Knowledge of Latin Enables Reporter to Scoop the Whole World

Those of us who advocate the study of Latin have an uphill battle. Too many people have no appreciation for what study of a “dead language” can do for them.

This week one reporter’s knowledge of Latin enabled her to break a story. And this wasn’t just any story. It was the sort of story that most journalists dream their whole lives of breaking, an event the likes of which had not happened in 600 years. I’m referring, of course, to the announcement of Pope Benedict XVI’s abdication.

Read about it here.

If you’d like to know about the last time a pope voluntarily stepped down from office, read this.

About Dr. J

I am Professor of Humanities at Faulkner University, where I chair the Department of Humanities and direct online M.A. and Ph.D. programs based on the Great Books of Western Civilization. I am also Associate Editor of the Journal of Faith and the Academy and a member of the faculty at Liberty Classroom.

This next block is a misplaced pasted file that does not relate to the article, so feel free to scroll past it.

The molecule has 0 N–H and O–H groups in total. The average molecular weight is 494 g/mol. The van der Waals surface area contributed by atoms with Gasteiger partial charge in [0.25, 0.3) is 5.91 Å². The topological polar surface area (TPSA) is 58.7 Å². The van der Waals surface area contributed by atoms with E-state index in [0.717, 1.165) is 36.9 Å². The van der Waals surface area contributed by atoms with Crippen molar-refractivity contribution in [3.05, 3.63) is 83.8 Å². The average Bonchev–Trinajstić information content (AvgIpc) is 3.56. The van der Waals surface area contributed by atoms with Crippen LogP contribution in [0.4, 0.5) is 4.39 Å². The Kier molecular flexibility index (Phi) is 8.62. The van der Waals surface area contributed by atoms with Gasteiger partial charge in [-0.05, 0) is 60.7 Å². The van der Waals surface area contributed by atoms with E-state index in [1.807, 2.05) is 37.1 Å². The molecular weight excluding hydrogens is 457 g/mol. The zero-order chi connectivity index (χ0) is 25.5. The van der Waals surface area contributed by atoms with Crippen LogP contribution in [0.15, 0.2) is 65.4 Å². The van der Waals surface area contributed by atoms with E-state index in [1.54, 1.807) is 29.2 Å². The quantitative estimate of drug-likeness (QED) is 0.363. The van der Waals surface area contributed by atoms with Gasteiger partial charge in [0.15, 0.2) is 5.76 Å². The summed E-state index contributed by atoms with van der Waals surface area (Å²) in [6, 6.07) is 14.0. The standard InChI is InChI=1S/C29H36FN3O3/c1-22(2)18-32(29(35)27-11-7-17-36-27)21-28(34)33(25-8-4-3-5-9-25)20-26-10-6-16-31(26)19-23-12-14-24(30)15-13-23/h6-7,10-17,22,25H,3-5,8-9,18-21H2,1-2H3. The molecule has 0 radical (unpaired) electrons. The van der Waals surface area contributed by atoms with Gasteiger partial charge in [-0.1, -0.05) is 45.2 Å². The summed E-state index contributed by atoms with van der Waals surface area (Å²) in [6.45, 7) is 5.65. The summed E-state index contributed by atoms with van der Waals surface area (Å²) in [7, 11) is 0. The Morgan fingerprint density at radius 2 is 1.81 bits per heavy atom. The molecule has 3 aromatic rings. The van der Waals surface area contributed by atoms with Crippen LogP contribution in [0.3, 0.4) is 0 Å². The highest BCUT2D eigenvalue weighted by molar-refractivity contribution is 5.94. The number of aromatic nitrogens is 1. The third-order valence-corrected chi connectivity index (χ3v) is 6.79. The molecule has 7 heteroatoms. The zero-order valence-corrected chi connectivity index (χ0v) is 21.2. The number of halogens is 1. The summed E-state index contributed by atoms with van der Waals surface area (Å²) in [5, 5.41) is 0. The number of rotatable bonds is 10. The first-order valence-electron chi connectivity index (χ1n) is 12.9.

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1 Response to Knowledge of Latin Enables Reporter to Scoop the Whole World

  1. John says:

    I have been learning, slowly, some of the latin roots of our words. Not the same as learning Latin, but it helps. I’m using a program called Anki that is great for memorizing anything really, and the have a few pre-made latin decks.

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